Role of Endocannabinoid System in IBS

Despite there being no cure for IBS, marijuana shows much promise in alleviating the symptoms and greatly improving the quality of life. It does so by influencing the body’s own endocannabinoid system, or ECS, which contains an abundance of cell receptors triggered by naturally occurring endocannabinoids, or neurotransmitters that affect certain processes. Marijuana cannabinoids support this system.

Phytocannabinoids, or those from plants, are compatible with our own endocannabinoids. They are very similar and perform familiar functions. Of all the cannabinoids in marijuana, tetrahydrocannabinol, or THC, and cannabidiol, or CBD, are the most famous and widely researched of them. They affect the body differently, treating different issues in different ways.

Using Cannabis to Treat IBS

 

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Research is still ongoing, with a very little study into the effects of marijuana on IBS. Despite this, there are clinical tests that hint at its effectiveness, much of which seems related to a group of illnesses that frequently cluster together. By supporting the endocannabinoid system to ensure it functions optimally, one can relieve the symptoms of IBS significantly:

  • According to the U.S. National Library of Medicine, a study published in 2008 by the Neuro Endocrinology Letter found, “Migraine, fibromyalgia, IBS, and related conditions display common patterns that suggest an underlying clinical endocannabinoid deficiency that may be suitably treated with cannabinoid medicines.”

 

  • Another study, published in the U.S. National Library of Medicine in 2016 by Neuropharmacology, concluded that “Cannabidiol, or CBD, the main non-psychotomimetic component of marijuana, exhibits anxiolytic-like properties in many behavioral tests.” Anxiolytic drugs treat anxiety, which suggests that CBD can lower the stress-like symptoms associated with IBS.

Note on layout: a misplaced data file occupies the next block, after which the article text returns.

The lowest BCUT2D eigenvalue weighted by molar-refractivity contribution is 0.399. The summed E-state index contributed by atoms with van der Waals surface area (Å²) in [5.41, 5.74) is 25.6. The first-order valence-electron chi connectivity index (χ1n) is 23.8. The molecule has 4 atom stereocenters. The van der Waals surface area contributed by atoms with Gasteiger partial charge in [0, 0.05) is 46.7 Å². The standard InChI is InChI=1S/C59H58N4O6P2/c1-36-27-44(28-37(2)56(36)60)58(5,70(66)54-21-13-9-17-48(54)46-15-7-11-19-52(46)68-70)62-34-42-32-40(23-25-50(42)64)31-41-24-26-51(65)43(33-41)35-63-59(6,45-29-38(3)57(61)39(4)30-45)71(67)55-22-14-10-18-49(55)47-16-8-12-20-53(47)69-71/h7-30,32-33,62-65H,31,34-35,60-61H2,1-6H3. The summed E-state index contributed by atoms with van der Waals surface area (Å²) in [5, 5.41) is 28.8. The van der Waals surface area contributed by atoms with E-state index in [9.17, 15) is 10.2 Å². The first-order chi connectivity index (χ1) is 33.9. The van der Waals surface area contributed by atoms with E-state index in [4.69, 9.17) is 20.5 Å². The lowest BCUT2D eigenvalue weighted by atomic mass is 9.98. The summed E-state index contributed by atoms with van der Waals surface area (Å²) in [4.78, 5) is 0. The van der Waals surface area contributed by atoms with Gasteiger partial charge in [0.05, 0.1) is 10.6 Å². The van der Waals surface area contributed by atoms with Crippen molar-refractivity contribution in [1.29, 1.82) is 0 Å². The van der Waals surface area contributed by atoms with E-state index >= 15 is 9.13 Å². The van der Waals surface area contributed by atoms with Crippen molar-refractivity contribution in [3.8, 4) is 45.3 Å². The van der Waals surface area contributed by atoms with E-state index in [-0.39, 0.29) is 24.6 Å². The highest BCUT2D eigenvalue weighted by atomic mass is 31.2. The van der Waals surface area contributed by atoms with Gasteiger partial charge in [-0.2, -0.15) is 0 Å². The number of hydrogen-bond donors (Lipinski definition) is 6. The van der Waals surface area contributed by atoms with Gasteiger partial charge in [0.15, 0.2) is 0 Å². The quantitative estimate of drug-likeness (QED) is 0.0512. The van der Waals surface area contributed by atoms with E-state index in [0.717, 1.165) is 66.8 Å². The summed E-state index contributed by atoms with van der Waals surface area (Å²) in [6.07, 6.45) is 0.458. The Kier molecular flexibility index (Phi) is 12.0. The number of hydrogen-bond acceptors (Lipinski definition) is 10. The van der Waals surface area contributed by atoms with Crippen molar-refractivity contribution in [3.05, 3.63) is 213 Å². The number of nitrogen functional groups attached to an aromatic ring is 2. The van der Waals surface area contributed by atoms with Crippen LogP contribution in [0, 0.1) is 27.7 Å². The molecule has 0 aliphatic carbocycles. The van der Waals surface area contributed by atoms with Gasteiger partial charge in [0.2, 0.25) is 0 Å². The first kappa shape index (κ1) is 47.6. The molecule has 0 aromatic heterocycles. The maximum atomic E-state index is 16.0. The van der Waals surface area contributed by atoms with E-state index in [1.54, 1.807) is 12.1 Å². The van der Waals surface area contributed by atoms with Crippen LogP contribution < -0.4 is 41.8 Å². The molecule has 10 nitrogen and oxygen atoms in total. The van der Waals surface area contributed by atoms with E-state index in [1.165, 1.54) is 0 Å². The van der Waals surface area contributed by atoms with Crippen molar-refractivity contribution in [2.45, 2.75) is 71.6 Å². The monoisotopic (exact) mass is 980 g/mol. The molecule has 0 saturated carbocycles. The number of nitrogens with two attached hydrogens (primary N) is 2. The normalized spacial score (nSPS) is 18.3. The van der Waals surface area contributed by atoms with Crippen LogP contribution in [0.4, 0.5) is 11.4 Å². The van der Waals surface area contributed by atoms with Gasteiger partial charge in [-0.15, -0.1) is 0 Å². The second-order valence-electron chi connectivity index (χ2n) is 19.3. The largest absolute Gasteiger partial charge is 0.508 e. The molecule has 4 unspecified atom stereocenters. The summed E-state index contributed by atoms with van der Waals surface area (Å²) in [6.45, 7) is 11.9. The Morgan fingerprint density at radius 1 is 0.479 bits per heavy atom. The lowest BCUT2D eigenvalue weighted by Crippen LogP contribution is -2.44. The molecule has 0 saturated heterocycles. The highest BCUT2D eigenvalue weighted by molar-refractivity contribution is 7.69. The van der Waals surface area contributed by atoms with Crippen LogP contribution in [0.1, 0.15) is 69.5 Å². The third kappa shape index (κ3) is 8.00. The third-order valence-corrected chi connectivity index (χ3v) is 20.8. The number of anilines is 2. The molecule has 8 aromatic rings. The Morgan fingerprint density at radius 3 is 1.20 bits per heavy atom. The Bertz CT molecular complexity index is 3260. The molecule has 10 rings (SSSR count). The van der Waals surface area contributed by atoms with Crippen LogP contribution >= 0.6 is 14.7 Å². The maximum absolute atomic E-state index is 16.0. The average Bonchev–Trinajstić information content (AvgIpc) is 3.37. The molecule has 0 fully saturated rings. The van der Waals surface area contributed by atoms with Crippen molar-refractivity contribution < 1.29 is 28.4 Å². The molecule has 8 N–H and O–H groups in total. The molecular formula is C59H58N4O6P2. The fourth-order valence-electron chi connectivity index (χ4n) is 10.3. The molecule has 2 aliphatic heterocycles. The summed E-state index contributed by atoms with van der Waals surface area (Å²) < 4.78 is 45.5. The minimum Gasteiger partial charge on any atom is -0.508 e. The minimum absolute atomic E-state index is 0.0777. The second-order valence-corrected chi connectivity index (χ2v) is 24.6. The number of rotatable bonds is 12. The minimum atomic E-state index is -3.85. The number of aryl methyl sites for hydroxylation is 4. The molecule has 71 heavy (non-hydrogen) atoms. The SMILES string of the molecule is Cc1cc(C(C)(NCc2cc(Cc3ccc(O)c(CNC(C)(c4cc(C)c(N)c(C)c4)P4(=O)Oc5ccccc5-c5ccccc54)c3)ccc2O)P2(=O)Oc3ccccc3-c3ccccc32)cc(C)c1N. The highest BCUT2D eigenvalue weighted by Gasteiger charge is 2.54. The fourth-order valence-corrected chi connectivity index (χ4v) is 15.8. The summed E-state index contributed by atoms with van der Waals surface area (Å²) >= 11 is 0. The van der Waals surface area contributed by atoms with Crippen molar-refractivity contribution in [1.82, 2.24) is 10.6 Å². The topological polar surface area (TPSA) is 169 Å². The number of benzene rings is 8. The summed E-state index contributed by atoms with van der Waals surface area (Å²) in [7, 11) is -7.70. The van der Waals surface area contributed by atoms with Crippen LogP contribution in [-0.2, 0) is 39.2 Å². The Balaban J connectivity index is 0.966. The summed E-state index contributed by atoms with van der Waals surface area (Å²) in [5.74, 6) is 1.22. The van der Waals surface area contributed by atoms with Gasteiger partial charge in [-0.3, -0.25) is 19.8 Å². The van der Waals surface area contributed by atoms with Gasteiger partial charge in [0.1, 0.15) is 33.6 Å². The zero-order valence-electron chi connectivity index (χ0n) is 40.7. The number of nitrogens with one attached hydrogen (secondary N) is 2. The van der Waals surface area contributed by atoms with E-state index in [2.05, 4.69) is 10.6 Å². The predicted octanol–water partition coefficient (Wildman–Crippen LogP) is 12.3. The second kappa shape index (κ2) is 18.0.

• Then, a review published in 2016, this time in Liebert Publications, looking into illnesses related to Clinical Endocannabinoid Deficiency, stated, “GI propulsion, secretion, and inflammation in the gut are all modulated by the ECS, providing a rationale for cannabinoids as treatment candidates for IBS. As examples, GI propulsion is under tonic control of the ECS 21, and cannabis was one of the first effective clinical interventions in the 19th century for the intense secretory diarrhea associated with cholera, a finding which was more recently validated with modern methodology.”

 

Although it is clear that more research is paramount, many anecdotal stories of IBS sufferers show them improving enormously from the controlled, low-dose application of cannabinoids. For some patients, this may well prove one of the very many promising benefits of cannabis. However, you should always discuss cannabis therapy with your doctor, as it can interfere with the efficacy of certain medications.

Finding Cannabis in Los Angeles

If IBS is destroying your life, then simply type “recreational dispensary near me” into your search engine. You should find many companies offering cannabis in Los Angeles. This is great if you want to try it now, but IBS does qualify you as a medical marijuana patient too. Discuss these options with your physician beforehand, so you can work together to maximize the benefits of cannabinoid therapy.